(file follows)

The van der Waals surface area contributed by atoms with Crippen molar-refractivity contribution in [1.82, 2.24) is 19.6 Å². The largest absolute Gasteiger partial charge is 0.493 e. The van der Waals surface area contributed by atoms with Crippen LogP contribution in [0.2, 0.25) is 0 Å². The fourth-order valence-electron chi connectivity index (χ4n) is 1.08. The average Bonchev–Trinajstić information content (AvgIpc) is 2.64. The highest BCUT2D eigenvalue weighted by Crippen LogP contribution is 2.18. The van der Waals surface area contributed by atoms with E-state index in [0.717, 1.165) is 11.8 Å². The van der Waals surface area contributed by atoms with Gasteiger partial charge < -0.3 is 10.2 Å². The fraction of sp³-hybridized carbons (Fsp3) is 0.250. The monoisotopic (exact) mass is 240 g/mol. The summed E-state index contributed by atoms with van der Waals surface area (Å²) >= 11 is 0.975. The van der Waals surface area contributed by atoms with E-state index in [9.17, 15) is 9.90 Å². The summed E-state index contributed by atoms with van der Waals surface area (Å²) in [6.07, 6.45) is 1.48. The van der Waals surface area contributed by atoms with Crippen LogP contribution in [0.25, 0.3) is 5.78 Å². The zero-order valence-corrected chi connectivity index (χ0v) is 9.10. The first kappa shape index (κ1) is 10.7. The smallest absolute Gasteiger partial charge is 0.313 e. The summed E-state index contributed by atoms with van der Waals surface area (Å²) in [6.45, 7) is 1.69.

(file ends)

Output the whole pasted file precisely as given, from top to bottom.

The van der Waals surface area contributed by atoms with Crippen molar-refractivity contribution in [1.82, 2.24) is 19.6 Å². The largest absolute Gasteiger partial charge is 0.493 e. The van der Waals surface area contributed by atoms with Crippen LogP contribution in [0.2, 0.25) is 0 Å². The fourth-order valence-electron chi connectivity index (χ4n) is 1.08. The average Bonchev–Trinajstić information content (AvgIpc) is 2.64. The highest BCUT2D eigenvalue weighted by Crippen LogP contribution is 2.18. The van der Waals surface area contributed by atoms with E-state index in [0.717, 1.165) is 11.8 Å². The van der Waals surface area contributed by atoms with Gasteiger partial charge < -0.3 is 10.2 Å². The fraction of sp³-hybridized carbons (Fsp3) is 0.250. The monoisotopic (exact) mass is 240 g/mol. The summed E-state index contributed by atoms with van der Waals surface area (Å²) >= 11 is 0.975. The van der Waals surface area contributed by atoms with E-state index in [9.17, 15) is 9.90 Å². The summed E-state index contributed by atoms with van der Waals surface area (Å²) in [6.07, 6.45) is 1.48. The van der Waals surface area contributed by atoms with Crippen LogP contribution in [0.25, 0.3) is 5.78 Å². The zero-order valence-corrected chi connectivity index (χ0v) is 9.10. The first kappa shape index (κ1) is 10.7. The smallest absolute Gasteiger partial charge is 0.313 e. The summed E-state index contributed by atoms with van der Waals surface area (Å²) in [6.45, 7) is 1.69.